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October 22, 1992 - Image 3

Resource type:
The Michigan Daily, 1992-10-22

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The Michigan Daily - Thursday, October 22, 1992 - Page 3

U.S. will
*israel in
peace talks
Mideast peace talks resumed yester-
day with the Bush administration
supporting Israel on a key issue and
raising the possibility of a post-elec-
tion round of shuttle diplomacy by
White House Chief of Staff James
Taking a more vigorous approach
toward the negotiations, the State
Department told the Palestinians
they should defer their demand for
an Israeli commitment to withdraw
from the West Bank and Gaza.
Palestinians hope to build a state
a on that land, which the Arabs lost to
Israel in the Six-Day War of 1967.
The Palestinians have demanded
an Israeli commitment to U.N.
Security Council resolutions calling
for territorial withdrawal in ex-
change for peace. Israel has refused.
The dispute slowed the pace of ne-
gotiations in the last round, which
ended Sept. 24.
Trying to get the negotiations
* moving, the administration told the
Palestinians that Security Council
resolution 242 did not apply to ne-
gotiations over Palestinian auton-
omy, a U.S. official told The
Associated Press.
Instead, the administration told
the Palestinians, the matter should be
discussed in the final stage of nego-
tiations, after Palestinians elect
an administrative body and run
'their day-to-day affairs for an
interim period.
"The Palestinians finally under-
stood that, and we've been stressing
that we have a unique opportunity
with the new government in Israel
and the Palestinians and Israelis
should define and agree on spheres
of authority in the territories," said
the official, who spoke on the condi-
tion of anonymity.
However, Hanan Ashrawi, a
spokesperson for the Palestinians,
.called the land-for-peace resolutions,
adopted in 1967 and 1973, "a basic
step, a basic foundation."
Israel has proposed holding a
May election among the 1.7 million
.Palestinians within its borders.
Senior U.S. officials also raised
with the delegations the possibility
of post-election shuttle diplomacy by
Baker, instrumental as secretary of
state in arranging the peace talks, or
:by other top officials.

Fighting stalls
U.N. relief efforts
in Yugoslavia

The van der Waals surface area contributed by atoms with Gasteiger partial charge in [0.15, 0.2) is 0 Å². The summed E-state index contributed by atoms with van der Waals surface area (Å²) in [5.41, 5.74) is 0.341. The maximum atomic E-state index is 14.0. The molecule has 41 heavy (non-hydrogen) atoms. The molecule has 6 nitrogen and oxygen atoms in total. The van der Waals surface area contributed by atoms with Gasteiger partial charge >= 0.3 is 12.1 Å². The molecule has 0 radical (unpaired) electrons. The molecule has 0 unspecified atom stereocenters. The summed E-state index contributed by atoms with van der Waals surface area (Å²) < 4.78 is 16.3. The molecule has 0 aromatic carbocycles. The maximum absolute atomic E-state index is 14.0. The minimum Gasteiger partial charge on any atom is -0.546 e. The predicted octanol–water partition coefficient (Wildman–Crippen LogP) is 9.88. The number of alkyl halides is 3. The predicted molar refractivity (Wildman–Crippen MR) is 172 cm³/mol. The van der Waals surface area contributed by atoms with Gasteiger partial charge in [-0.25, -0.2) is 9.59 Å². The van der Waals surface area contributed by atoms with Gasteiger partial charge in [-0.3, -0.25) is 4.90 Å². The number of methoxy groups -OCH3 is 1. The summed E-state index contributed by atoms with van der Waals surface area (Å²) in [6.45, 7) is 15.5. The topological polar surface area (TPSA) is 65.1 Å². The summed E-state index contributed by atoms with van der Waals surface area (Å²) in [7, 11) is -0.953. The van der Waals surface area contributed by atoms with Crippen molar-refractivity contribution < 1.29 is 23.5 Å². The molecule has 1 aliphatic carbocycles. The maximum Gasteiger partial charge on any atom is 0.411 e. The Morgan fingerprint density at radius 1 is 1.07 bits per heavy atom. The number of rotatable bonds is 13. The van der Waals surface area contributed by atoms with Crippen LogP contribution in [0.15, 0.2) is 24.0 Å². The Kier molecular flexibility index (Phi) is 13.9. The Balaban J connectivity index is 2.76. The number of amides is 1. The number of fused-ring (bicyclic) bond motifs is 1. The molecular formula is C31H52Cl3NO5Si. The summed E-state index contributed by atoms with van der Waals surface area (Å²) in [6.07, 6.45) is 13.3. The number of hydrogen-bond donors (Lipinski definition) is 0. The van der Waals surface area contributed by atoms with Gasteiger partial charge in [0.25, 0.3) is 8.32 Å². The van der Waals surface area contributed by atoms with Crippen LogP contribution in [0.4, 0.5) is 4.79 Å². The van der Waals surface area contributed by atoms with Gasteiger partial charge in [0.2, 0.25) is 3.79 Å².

Herzegovina (AP) - Fighting yes-
terday between Croats and Muslims,
nominal allies in Bosnia's civil war,
halted relief flights to the besieged
capital, U.N. officials said.
Bozo Rajic, a senior Croat leader,
said at least 22 Croats were killed
and as many wounded in the clashes
northwest of Sarajevo. No estimates
of Muslim casualties were immedi-
ately available.
A British and a Canadian plane
delivered supplies to the capital in
the morning. But the fighting, in ter-
ritory below the air corridor leading
to the airport, prompted the U.N.
High Commissioner for Refugees to
cancel the 12 remaining shipments,
said Michael Keats, an agency
spokesperson in the Croatian capital,
Surrounded by Serb rebels for six
months, Sarajevo could suffer tens
of thousands of deaths from starva-
tion and exposure this winter unless
hostilities cease enough for supplies
to arrive by plane and truck, aid offi-
cials say.
A French U.N. soldier was shot
through the shoulder and through the
head yesterday while escorting a re-
lief convoy through the city's
Nedzarici district along a front line.
He was evacuated to Croatia, the
French military information office
It was not clear what started the
fighting that began Tuesday night in

the mixed Muslim-Croat towns o


Travnik, Novi Travnik and Vitez,
about 35 miles north of Sarajevo.
Bosnia's Muslim president, Alija
Izetbegovic, blamed radical Croat
factions for starting the fighting.
"Some radical forces on the
Croatian side are trying to provoke a
conflict there, some radicals who are
Some radical forces
on the Croatian side
are trying to provoke a
conflict there, some
radicals who are trying
to make a state within
a state.'
- Alija Izetbegovic
Bosnian president
trying to make a state within a state,"
he said in Geneva, where ongoing
U.N. and European Community
peace talks are being held.
Bosnian and Croatian radio re-
ports quoted Muslim forces as say-
ing Croatian Defense Council troops
started the fighting. The defense
council is the military arm of the
ethnic Croatian administration that
controls about 30 percent of Bosnia{
Word of the clashes between
Muslims and Croats came after an
eight-person U.N. relief crew in
Vitez said it was trapped by the
fighting and called for help.

Waiting in line bytes
Mary Beth Bird, an LSA senior, takes a number for a computer at the Angel Hall Computing Center. Employees
said the wait for a computer has decreased since the delivery of computers from the Kickoff Sale Tuesday.
NWF: Government must
publi[sh new pollution rules

An arm of the National Wildlife
Federation has gone to court to force
the federal government to publish
proposed new pollution rules for the
Great Lakes.
Mark Van Putten, director of the
Great Lakes Natural Resource
Center in Ann Arbor, yesterday ac-
cused the U.S. Environmental
Protection Agency and U.S. Office
of Management and Budget of
missing a June 30, 1991, deadline set
by Congress to publish the proposed
The initiative was launched in
1989, when the EPA decided Great
Lakes states' efforts to lure indus-
tries from neighboring states needed
The government agency opted to
draw up a set of rules governing in-
dustrial pollution in Michigan,
Minnesota, Wisconsin, Illinois,
Ohio, Pennsylvania and New York.
The suit, filed Tuesday in U.S.
District Court in Washington, D.C.,

seeks publication of the draft rules.
Van Putten said the wildlife federa-
tion is concerned that industries have
been lobbying behind the scenes to
weaken the anti-pollution proposals.
Van Putten produced copies of
letters supplied to him by EPA
sources .
"The National Wildlife
Federation has filed a lawsuit to
force this procedure back into the
public eye," he said. "Every day of
toxic pollution means more harm. to
the people of the region and the
wildlife of the region."
Jim Hanlon, deputy director of
the EPA office of science and tech-
nology, said he believes the June
1991 deadline set by Congress was
His 50-member staff has spent